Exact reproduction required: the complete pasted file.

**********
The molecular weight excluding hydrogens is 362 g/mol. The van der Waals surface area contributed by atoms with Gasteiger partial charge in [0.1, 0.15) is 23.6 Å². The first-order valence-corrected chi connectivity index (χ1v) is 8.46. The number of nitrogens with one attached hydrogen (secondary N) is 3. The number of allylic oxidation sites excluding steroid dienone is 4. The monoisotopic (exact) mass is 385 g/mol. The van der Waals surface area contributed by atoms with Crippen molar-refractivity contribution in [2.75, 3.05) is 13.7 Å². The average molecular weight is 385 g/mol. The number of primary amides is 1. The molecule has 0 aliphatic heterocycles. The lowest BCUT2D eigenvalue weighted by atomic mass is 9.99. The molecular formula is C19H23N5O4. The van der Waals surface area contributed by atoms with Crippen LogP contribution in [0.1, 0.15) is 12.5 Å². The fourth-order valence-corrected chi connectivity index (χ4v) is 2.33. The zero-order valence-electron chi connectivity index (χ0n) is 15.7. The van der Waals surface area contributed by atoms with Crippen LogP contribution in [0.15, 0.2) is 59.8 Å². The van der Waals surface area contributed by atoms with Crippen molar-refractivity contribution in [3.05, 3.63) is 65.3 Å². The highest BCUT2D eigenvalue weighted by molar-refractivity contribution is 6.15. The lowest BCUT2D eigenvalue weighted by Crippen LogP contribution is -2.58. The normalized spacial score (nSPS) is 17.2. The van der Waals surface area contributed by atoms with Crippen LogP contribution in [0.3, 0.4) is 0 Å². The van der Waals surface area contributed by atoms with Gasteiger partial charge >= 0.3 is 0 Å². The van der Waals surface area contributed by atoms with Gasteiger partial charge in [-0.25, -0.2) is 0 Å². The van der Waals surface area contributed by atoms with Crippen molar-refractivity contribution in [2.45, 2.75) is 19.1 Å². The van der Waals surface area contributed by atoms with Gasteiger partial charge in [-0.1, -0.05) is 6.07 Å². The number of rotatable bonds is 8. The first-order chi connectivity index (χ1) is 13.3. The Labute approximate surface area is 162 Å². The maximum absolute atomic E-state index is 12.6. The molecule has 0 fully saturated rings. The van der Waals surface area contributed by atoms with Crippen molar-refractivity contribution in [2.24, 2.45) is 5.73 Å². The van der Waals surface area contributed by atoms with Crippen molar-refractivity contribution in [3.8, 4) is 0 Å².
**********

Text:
The molecular weight excluding hydrogens is 362 g/mol. The van der Waals surface area contributed by atoms with Gasteiger partial charge in [0.1, 0.15) is 23.6 Å². The first-order valence-corrected chi connectivity index (χ1v) is 8.46. The number of nitrogens with one attached hydrogen (secondary N) is 3. The number of allylic oxidation sites excluding steroid dienone is 4. The monoisotopic (exact) mass is 385 g/mol. The van der Waals surface area contributed by atoms with Crippen molar-refractivity contribution in [2.75, 3.05) is 13.7 Å². The average molecular weight is 385 g/mol. The number of primary amides is 1. The molecule has 0 aliphatic heterocycles. The lowest BCUT2D eigenvalue weighted by atomic mass is 9.99. The molecular formula is C19H23N5O4. The van der Waals surface area contributed by atoms with Crippen LogP contribution in [0.1, 0.15) is 12.5 Å². The fourth-order valence-corrected chi connectivity index (χ4v) is 2.33. The zero-order valence-electron chi connectivity index (χ0n) is 15.7. The van der Waals surface area contributed by atoms with Crippen LogP contribution in [0.15, 0.2) is 59.8 Å². The van der Waals surface area contributed by atoms with Crippen molar-refractivity contribution in [3.05, 3.63) is 65.3 Å². The highest BCUT2D eigenvalue weighted by molar-refractivity contribution is 6.15. The lowest BCUT2D eigenvalue weighted by Crippen LogP contribution is -2.58. The normalized spacial score (nSPS) is 17.2. The van der Waals surface area contributed by atoms with Crippen LogP contribution in [0.3, 0.4) is 0 Å². The van der Waals surface area contributed by atoms with Gasteiger partial charge >= 0.3 is 0 Å². The van der Waals surface area contributed by atoms with Gasteiger partial charge in [-0.25, -0.2) is 0 Å². The van der Waals surface area contributed by atoms with Crippen molar-refractivity contribution in [2.45, 2.75) is 19.1 Å². The van der Waals surface area contributed by atoms with Gasteiger partial charge in [-0.1, -0.05) is 6.07 Å². The number of rotatable bonds is 8. The first-order chi connectivity index (χ1) is 13.3. The Labute approximate surface area is 162 Å². The maximum absolute atomic E-state index is 12.6. The molecule has 0 fully saturated rings. The van der Waals surface area contributed by atoms with Crippen molar-refractivity contribution in [2.24, 2.45) is 5.73 Å². The van der Waals surface area contributed by atoms with Crippen molar-refractivity contribution in [3.8, 4) is 0 Å².